Where to Find Employees
Finding reliable employees for your new business is more than just posting a help wanted sign. But, finding and keeping the right employees can easily be done if you do your homework on prospective applicants and once hired, pay them what they deserve.
There are many places to find employees from unemployment offices to headhunters or employment agencies to advertising in the newspaper. Your employee search should begin with what skills you need in an employee.
If you are a retailer, you will want someone with retail experience and good customer service skills. A computer support or analyst would need to be educated with past history in the computer field. Managers should be able to handle everything at your place of business in your absence and should possess many skills.
So, which way is the best way to find reliable employees?
Unemployment or Job Force Offices - Many employers don't consider placing a job opening at a county job force or unemployment office. With our economy in a downturn, many professionals, administrators, and skilled workers have visited their local unemployment office looking for work. By advertising there, you'll get a larger pool to choose from; some skilled, some not skilled, but this resource will cost you nothing.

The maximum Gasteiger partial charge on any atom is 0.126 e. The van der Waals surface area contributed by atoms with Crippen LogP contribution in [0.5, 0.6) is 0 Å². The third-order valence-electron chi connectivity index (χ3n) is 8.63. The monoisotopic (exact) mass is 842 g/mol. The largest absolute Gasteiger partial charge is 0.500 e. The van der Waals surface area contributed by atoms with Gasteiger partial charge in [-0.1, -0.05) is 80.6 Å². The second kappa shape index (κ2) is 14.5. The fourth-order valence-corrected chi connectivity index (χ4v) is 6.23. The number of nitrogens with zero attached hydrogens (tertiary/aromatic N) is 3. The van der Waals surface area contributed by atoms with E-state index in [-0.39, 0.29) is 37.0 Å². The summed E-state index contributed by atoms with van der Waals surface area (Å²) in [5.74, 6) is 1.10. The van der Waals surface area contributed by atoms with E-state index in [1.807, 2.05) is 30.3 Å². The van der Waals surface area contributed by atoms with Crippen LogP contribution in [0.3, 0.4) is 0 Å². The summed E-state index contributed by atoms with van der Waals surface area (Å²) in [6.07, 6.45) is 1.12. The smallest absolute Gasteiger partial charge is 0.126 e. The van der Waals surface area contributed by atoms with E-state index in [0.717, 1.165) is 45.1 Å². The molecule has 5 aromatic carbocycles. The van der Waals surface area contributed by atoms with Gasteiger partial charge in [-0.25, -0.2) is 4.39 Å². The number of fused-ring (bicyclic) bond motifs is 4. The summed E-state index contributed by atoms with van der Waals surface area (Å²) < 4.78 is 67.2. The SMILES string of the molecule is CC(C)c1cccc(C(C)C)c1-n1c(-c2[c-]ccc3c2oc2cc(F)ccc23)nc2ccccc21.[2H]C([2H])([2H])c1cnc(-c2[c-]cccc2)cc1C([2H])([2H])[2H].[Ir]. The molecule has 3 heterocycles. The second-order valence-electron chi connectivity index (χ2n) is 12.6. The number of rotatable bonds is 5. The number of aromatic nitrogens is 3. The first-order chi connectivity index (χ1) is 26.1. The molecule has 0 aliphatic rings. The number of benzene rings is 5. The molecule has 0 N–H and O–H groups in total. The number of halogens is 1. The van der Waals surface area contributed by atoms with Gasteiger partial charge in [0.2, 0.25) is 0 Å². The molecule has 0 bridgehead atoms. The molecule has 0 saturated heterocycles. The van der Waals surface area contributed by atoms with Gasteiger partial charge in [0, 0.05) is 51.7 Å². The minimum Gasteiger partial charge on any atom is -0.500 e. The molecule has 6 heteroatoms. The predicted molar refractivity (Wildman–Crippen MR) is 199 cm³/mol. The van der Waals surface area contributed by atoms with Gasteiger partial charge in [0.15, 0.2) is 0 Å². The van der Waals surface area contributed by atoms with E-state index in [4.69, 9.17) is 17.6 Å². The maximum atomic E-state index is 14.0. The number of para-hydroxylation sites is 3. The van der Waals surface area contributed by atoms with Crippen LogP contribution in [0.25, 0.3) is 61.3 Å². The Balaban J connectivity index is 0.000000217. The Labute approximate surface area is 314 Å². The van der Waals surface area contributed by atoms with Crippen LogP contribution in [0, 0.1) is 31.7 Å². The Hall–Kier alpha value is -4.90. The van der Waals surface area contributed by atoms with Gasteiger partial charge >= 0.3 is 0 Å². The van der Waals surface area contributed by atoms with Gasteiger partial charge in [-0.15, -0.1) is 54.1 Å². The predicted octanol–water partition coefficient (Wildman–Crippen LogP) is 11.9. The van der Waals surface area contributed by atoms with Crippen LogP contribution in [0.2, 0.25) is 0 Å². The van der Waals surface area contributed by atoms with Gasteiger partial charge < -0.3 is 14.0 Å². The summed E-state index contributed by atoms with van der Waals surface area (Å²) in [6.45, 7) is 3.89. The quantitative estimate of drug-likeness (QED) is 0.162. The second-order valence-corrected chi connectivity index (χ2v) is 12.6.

Headhunters / Employment Agencies - These sorts of organizations have a wide range of applicants where you pay a fee or a percentage of their salary if you hire them. As an employer for over sixteen years, I have found that while these organizations do the "research" for you on job skills, there are many other avenues to consider such as relocation, size of your company, and benefits. The problem here is that unless you are seeking a highly-skilled person, once the you hire the person and pay the fee, if the person quits, you're stuck.
Advertising - There are many ways to advertise job openings. You can utilize your local and surrounding county newspapers or find websites that are dedicated just to the job seekers you want such as automotive or construction. Other websites, like Monster.com, will charge you a fee to join and search their job-seeker database, but the fees are typically not as high as an employment agency.
Temp to Permanent - Look in your phone book, find and call some temporary work force firms. Places like this will allow you to bring in a temporary employee and let you get a feel for the individual before you make them a permanent offer. Temp to permanent employee is a good way to see if the person has the skills and attitude you want. Temp to permanent is also cheaper than an employment agency if you hire the person and the temporary agency will keep sending you people until you find the right one.